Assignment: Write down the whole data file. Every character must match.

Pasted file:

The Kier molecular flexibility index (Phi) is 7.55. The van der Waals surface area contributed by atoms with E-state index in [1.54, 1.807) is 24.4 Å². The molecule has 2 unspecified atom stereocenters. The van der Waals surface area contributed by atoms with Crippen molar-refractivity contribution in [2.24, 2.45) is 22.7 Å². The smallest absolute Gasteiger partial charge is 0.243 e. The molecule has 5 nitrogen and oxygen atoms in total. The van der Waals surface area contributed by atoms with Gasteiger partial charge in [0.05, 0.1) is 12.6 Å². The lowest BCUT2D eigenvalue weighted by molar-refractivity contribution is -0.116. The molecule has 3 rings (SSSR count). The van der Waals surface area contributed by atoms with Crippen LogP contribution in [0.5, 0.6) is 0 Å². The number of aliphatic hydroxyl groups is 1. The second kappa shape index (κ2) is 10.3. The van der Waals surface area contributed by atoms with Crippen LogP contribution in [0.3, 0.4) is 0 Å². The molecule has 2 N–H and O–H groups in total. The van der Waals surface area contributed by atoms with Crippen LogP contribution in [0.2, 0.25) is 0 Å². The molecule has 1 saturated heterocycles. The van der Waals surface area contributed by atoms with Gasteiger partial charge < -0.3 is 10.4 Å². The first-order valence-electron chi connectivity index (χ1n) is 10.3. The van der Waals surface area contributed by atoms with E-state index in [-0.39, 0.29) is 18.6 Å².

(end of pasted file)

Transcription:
The Kier molecular flexibility index (Phi) is 7.55. The van der Waals surface area contributed by atoms with E-state index in [1.54, 1.807) is 24.4 Å². The molecule has 2 unspecified atom stereocenters. The van der Waals surface area contributed by atoms with Crippen molar-refractivity contribution in [2.24, 2.45) is 22.7 Å². The smallest absolute Gasteiger partial charge is 0.243 e. The molecule has 5 nitrogen and oxygen atoms in total. The van der Waals surface area contributed by atoms with Gasteiger partial charge in [0.05, 0.1) is 12.6 Å². The lowest BCUT2D eigenvalue weighted by molar-refractivity contribution is -0.116. The molecule has 3 rings (SSSR count). The van der Waals surface area contributed by atoms with Crippen LogP contribution in [0.5, 0.6) is 0 Å². The number of aliphatic hydroxyl groups is 1. The second kappa shape index (κ2) is 10.3. The van der Waals surface area contributed by atoms with Crippen LogP contribution in [0.3, 0.4) is 0 Å². The molecule has 2 N–H and O–H groups in total. The van der Waals surface area contributed by atoms with Crippen LogP contribution in [0.2, 0.25) is 0 Å². The molecule has 1 saturated heterocycles. The van der Waals surface area contributed by atoms with Gasteiger partial charge < -0.3 is 10.4 Å². The first-order valence-electron chi connectivity index (χ1n) is 10.3. The van der Waals surface area contributed by atoms with E-state index in [-0.39, 0.29) is 18.6 Å².